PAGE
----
Technical Report #170.
Ragone, D. and L.H. Lorence. November 2006. Botanical and
ethnobotanical inventories of the National Park of American Samoa
In order to view these
files properly you will need Adobe
Acrobat Reader 5.0
higher. Click on the Adobe icon to download
The establishment of the National Park of American Samoa (NPSA) was
authorized by an Act of Congress in 1988 to “preserve and protect the
tropical forest and archaeological and cultural resources of American
Samoa, and of associated coral reefs, to maintain the habitat of flying
foxes, preserve the ecological balance of the Samoan tropical forest,
and consistent with the preservation of these resources, to provide for
the enjoyment of the unique resources of the tropical Samoa forest by
visitors from around the world.”
The National Park Service (NPS) was also directed to
maintain traditional Samoan customs within the Park and to permit
traditional subsistence uses in the Park, with certain conditions (NPS
1997). Agriculture, gathering, or fishing within the Park are restricted
to native American Samoans and are limited in scope and location. They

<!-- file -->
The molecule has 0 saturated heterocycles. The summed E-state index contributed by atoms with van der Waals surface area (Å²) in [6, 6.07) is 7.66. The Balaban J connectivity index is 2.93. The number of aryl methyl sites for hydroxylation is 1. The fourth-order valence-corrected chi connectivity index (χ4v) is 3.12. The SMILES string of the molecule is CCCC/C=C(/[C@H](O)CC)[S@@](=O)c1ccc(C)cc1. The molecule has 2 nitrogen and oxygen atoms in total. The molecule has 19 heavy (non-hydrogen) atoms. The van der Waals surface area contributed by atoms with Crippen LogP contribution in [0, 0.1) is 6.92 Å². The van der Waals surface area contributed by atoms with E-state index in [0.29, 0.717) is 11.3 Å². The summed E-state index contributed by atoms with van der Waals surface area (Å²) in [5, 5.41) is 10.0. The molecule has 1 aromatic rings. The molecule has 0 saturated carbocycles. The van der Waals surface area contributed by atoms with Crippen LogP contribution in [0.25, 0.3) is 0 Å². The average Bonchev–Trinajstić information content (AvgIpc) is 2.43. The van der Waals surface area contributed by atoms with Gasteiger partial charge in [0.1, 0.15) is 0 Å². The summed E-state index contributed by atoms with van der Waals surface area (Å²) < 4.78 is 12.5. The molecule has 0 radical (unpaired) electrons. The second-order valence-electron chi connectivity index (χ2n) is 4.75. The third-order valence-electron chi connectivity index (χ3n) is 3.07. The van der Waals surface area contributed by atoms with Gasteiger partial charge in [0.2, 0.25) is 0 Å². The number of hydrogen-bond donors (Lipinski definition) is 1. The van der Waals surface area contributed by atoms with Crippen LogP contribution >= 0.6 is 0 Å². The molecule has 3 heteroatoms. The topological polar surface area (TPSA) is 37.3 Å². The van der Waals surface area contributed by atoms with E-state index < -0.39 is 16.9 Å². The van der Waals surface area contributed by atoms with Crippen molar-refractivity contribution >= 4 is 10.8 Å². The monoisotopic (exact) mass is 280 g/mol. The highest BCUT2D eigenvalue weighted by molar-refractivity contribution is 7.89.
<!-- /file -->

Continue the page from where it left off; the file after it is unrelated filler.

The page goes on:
must be carried out in areas customarily used for these purposes,
employing traditional tools and methods.
The concept of fa’asamoa is integral to managing the Park’s
natural and cultural resources. Fa’asamoa means the traditional Samoan
way of life: respecting and adhering to the traditions and customs of
the Samoan culture. The matai system of lawful, chiefly authority is one
of the most important components of fa’asamoa.
The vegetation of the islands of American Samoa has been
extensively studied (Setchell 1924; Christophersen 1935, 1938; Amerson
et al. 1982; Cole et al. 1988; Whistler 1980, 1992, 1994, 1995, 1998).
Several of these studies (Whistler 1980, 1995;Amerson et al. 1982) have
included the collection of quantitative data in various vegetation
communities, including some areas now within the boundaries of the Park.
Whistler (1980) and Amerson et al. (1982) established linear survey
routes and/or inventoried 41 study sites, including 20 on Tutuila, 10 on
Ta’u, four on Olosega, and two on Ofu. Due to time limitations, 13 of
the 41 sites were not sampled with plots; instead, diameter at breast
height (dbh) was estimated for a random number of trees with no actual
measurements taken. The major emphasis of the study was on trees, but
information on ground covers and epiphytes was also recorded.